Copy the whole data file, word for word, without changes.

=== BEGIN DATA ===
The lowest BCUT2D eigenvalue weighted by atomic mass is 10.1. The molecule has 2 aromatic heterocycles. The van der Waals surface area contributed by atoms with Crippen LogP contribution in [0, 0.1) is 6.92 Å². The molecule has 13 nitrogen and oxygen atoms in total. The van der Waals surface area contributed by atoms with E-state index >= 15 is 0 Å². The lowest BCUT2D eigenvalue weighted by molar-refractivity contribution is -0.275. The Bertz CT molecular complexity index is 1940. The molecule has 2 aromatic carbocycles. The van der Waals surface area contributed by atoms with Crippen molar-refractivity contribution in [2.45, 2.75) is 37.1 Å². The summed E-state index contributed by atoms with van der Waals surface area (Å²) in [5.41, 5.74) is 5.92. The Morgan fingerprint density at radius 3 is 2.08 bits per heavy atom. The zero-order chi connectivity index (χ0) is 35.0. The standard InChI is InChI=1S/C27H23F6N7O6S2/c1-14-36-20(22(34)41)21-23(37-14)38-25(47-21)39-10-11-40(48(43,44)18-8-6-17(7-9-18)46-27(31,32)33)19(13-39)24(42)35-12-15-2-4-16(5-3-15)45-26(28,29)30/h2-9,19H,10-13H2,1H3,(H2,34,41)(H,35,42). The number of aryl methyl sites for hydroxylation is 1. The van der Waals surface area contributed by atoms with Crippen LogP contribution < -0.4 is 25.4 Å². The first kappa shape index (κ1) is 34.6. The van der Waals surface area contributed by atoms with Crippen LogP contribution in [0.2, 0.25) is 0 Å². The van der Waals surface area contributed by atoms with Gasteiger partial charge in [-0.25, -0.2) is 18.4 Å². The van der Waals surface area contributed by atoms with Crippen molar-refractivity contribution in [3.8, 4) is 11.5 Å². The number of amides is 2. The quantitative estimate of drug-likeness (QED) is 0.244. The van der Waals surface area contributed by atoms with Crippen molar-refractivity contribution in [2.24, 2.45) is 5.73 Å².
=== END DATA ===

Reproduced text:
The lowest BCUT2D eigenvalue weighted by atomic mass is 10.1. The molecule has 2 aromatic heterocycles. The van der Waals surface area contributed by atoms with Crippen LogP contribution in [0, 0.1) is 6.92 Å². The molecule has 13 nitrogen and oxygen atoms in total. The van der Waals surface area contributed by atoms with E-state index >= 15 is 0 Å². The lowest BCUT2D eigenvalue weighted by molar-refractivity contribution is -0.275. The Bertz CT molecular complexity index is 1940. The molecule has 2 aromatic carbocycles. The van der Waals surface area contributed by atoms with Crippen molar-refractivity contribution in [2.45, 2.75) is 37.1 Å². The summed E-state index contributed by atoms with van der Waals surface area (Å²) in [5.41, 5.74) is 5.92. The Morgan fingerprint density at radius 3 is 2.08 bits per heavy atom. The zero-order chi connectivity index (χ0) is 35.0. The standard InChI is InChI=1S/C27H23F6N7O6S2/c1-14-36-20(22(34)41)21-23(37-14)38-25(47-21)39-10-11-40(48(43,44)18-8-6-17(7-9-18)46-27(31,32)33)19(13-39)24(42)35-12-15-2-4-16(5-3-15)45-26(28,29)30/h2-9,19H,10-13H2,1H3,(H2,34,41)(H,35,42). The number of aryl methyl sites for hydroxylation is 1. The van der Waals surface area contributed by atoms with Crippen LogP contribution < -0.4 is 25.4 Å². The first kappa shape index (κ1) is 34.6. The van der Waals surface area contributed by atoms with Crippen LogP contribution in [0.2, 0.25) is 0 Å². The van der Waals surface area contributed by atoms with Gasteiger partial charge in [-0.25, -0.2) is 18.4 Å². The van der Waals surface area contributed by atoms with Crippen molar-refractivity contribution in [3.8, 4) is 11.5 Å². The number of amides is 2. The quantitative estimate of drug-likeness (QED) is 0.244. The van der Waals surface area contributed by atoms with Crippen molar-refractivity contribution in [2.24, 2.45) is 5.73 Å².